It thus seems likely that an approach will be taken to pursue an energy transition towards renewables and away from nuclear, but possibly not at the speed that Hollande’s law specified. The slowdown would then be justified with solidarity. If so, this approach seems logical. As I have been saying for years, France has put most of its eggs in the nuclear basket and can hardly afford to shut very many reactors.
It’s not just communities with reactors that will be affected by a nuclear phaseout. Rather, last November EDF – the utility than runs all French reactors – bought up the effectively bankrupt Areva, the firm that built them. Both companies are largely state-owned. In January, the EU approved France’s plans to inject a whopping 4.5 billion euros in Areva to keep it afloat.
Whatever compromises he is forced to make, Hulot will easily bring more expertise to the table than the French have become accustomed to. Royal made a showcase out of the awful idea of 1,000 kilometers of solar roads (really terrible). And let’s remember, one last time as she leaves office, her challenge to Nicolas Sarkozy in 2007 to state how much nuclear power France has. They both got the answer wrong (Sarkozy was closer).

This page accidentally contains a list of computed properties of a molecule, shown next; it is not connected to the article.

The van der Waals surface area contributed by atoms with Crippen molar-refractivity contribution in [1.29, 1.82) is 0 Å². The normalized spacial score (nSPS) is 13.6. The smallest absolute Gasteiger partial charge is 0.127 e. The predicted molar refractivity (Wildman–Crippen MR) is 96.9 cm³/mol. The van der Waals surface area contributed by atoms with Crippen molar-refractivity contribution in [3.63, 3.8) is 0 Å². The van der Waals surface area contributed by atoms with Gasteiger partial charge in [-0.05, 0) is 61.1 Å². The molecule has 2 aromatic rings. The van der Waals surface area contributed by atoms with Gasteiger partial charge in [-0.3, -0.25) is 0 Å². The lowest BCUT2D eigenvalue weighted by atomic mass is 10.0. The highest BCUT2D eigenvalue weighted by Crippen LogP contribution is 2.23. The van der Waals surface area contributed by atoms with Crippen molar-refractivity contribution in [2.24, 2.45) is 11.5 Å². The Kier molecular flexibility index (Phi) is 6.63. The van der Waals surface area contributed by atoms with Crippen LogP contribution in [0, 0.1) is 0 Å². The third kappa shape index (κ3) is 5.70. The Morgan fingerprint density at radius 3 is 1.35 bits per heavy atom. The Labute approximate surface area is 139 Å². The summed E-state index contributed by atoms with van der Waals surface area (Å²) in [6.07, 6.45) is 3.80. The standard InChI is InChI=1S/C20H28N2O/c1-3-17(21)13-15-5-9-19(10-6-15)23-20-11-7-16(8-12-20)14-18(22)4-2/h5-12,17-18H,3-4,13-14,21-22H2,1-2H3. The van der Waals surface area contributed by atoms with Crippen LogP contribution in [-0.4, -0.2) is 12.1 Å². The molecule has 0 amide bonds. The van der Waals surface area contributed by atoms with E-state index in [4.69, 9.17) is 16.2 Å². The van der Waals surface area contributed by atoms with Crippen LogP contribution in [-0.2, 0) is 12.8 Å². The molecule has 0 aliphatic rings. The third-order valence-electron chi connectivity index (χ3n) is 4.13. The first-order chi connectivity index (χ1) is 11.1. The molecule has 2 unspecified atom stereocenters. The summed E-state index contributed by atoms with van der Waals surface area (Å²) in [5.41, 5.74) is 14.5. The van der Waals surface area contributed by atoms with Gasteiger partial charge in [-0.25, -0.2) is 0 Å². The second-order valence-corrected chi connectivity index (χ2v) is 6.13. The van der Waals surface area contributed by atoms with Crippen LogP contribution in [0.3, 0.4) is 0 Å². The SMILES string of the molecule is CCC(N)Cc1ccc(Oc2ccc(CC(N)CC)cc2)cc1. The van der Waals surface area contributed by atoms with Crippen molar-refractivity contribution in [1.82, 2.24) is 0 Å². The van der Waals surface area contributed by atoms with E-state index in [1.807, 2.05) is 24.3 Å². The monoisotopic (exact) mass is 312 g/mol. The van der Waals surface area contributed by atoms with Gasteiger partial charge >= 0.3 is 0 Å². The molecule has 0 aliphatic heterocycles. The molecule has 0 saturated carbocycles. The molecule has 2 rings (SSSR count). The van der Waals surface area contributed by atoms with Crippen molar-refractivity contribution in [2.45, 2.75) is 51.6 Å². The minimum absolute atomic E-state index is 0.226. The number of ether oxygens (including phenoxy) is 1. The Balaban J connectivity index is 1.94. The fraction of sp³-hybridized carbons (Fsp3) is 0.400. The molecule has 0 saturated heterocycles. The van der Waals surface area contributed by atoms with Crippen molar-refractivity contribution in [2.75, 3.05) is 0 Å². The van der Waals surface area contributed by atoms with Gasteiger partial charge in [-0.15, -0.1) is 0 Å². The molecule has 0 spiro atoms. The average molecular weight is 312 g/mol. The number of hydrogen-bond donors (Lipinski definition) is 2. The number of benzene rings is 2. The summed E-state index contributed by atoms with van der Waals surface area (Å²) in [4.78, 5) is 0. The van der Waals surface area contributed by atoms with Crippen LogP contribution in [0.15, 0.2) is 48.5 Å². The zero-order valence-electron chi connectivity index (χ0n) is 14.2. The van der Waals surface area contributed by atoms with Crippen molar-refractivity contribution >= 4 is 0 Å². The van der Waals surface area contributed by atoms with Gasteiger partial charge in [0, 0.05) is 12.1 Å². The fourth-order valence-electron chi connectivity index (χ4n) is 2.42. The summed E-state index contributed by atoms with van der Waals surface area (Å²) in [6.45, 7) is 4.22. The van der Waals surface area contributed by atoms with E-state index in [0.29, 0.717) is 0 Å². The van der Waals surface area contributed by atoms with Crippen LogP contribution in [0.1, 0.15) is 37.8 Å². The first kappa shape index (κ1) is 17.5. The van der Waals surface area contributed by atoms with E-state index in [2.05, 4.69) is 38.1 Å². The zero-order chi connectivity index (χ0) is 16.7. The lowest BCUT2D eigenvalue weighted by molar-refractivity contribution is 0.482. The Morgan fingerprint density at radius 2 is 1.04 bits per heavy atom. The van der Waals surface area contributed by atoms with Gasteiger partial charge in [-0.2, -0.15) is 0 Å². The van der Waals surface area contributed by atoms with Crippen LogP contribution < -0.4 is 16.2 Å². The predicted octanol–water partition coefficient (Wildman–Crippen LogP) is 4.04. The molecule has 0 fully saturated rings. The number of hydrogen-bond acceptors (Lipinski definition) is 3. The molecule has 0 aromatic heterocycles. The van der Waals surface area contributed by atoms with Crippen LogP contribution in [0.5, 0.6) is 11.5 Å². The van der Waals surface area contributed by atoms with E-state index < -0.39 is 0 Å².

If nothing else, we can expect more expertise from Hulot. And if Macron’s recent video to American climate scientists is any indication (in great English with a charming French accent) we should brace ourselves. We’ll be facing five years of irresistible French leaders trying to find a middle ground in the rubble of their half-century-old Fifth Republic, whose party-based structures Macron’s success has called into question. The Fifth Republic was founded at the end of colonialism in 1958 and based on the idea that a strong leader was needed. But France is now embedded in the EU, and strong parties are needed to for democratic debate to flourish – especially if Macron wants to make good on his word that French history in Algeria needs to be dealt with.
Craig Morris (@PPchef) is the lead author of Global Energy Transition. He is co-author of Energy Democracy, the first history of Germany’s Energiewende, and is currently Senior Fellow at the IASS.
Nuclear reactors create very few jobs in operations. I’d be surprised if closing and decommissioning them saved any jobs at all net. Fessenheim is in prosperous Alsace on the German border and regional unemployment is low. The jobs argument favours rapid solar expansion not caution. There is I believe now a consensus in France not to order any more EPR reactors, so the transition to wind and solar will basically be dictated by the pace of nuclear retirements: which will be controlled by technical decisions on safety, not politics.